Beaufort Marines leave tearful families, head to Iraq

BEAUFORT -- Family members cried and held on to one another as a wide-bodied jet carrying two squadrons of Beaufort Marines roared down the runway at Marine Corps Air Station Beaufort on Friday morning, bound for Iraq.

The Werewolves of Marine Fighter Attack Squadron 122 and the Stingers of Marine Aviation Logistics Squadron 31 were on their way to a seven-month tour of duty in Al Asad, Iraq.

With packs on their backs and rifles slung over their shoulders, the Marines sat with their families before sunrise in a hangar, waiting to board the parked DC-10.

"It's incredibly bittersweet," said Werewolves squadron Capt. Nick Neimer. "The senior Marines have done this before, so they know what's coming and they've been deployed before. But for the junior Marines, especially those with small kids, this part can be pretty hard."

"You're leaving your families back home, but you're getting ready to go do something that you signed up to do," said Capt. Devin Myler, the squadron's aviation safety officer. "Once you're in theater, you realize that it's non-stop. There are no days off in combat. It's a pretty austere environment."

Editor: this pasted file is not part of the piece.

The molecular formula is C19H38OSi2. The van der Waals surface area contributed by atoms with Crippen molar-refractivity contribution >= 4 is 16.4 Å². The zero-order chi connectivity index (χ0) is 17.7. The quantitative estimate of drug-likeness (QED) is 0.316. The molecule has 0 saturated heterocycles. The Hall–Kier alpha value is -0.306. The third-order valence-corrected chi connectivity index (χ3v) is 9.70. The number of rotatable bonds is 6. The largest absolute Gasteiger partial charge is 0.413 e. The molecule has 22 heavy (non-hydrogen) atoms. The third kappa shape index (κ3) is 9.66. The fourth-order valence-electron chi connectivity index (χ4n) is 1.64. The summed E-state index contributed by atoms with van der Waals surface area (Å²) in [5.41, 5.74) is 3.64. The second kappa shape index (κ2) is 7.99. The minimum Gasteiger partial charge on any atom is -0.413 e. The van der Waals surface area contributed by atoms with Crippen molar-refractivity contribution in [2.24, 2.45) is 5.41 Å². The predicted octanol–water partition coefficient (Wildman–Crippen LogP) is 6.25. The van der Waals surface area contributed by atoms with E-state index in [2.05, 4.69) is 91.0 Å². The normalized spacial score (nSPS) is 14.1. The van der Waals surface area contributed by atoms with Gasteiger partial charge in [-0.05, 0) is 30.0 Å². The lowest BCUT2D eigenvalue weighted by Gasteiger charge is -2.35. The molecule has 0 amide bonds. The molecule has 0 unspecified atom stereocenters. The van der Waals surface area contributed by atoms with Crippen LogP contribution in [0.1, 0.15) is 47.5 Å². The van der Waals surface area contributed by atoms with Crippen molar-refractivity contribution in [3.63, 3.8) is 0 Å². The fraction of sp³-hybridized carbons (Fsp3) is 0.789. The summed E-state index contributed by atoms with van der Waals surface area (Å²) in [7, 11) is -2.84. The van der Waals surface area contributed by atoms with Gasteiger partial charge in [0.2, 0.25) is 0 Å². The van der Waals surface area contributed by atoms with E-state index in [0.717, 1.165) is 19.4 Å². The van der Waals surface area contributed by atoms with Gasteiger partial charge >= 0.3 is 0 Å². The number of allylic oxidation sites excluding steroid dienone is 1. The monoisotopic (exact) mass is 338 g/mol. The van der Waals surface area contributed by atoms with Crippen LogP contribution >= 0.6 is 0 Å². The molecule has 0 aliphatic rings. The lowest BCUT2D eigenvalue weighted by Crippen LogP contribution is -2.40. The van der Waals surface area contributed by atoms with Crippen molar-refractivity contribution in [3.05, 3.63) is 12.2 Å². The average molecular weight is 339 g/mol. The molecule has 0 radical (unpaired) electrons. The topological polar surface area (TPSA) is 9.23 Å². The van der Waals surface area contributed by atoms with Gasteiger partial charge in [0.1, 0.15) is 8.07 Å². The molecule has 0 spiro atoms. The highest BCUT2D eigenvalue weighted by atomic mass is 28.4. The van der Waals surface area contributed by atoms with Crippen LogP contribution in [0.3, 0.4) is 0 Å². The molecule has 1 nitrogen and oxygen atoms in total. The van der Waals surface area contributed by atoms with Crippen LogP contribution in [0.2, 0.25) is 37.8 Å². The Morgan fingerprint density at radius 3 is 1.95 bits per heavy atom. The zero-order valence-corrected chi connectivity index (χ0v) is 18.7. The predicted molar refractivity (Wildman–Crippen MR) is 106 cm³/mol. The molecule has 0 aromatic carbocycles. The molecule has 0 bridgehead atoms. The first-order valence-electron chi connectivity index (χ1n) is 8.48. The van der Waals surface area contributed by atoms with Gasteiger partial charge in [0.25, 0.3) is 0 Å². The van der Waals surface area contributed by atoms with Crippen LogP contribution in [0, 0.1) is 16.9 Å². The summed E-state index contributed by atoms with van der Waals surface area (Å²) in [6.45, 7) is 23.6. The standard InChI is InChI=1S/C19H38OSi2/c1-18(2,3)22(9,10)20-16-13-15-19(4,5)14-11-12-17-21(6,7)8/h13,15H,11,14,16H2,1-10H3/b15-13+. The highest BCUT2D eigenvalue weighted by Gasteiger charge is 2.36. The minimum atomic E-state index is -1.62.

The Werewolves will be deployed into combat for the first time since the Vietnam war, an experience for which Neimer said the members of his squadron are ready.

"Every Marine I've spoken to has been excited to go and is ready to serve," he said. "You walk around the hangar and guys are asking each other, 'You ready?' "

The squadrons began boarding the plane by rank at about 6:45 a.m., but their departure was postponed when pilots told the air station that the plane was thousands of pounds overweight.

After reshuffling cargo, and burning off some fuel on the runway, the doors closed and the plane took off at about 8 a.m., bound for Kuwait.

Once in Kuwait, the Marines will take military transport to Al Asad, in northern Iraq about 112 miles west of Baghdad.

Twelve F-18 Hornets will be flown to Al Asad by the squadron's pilots next week.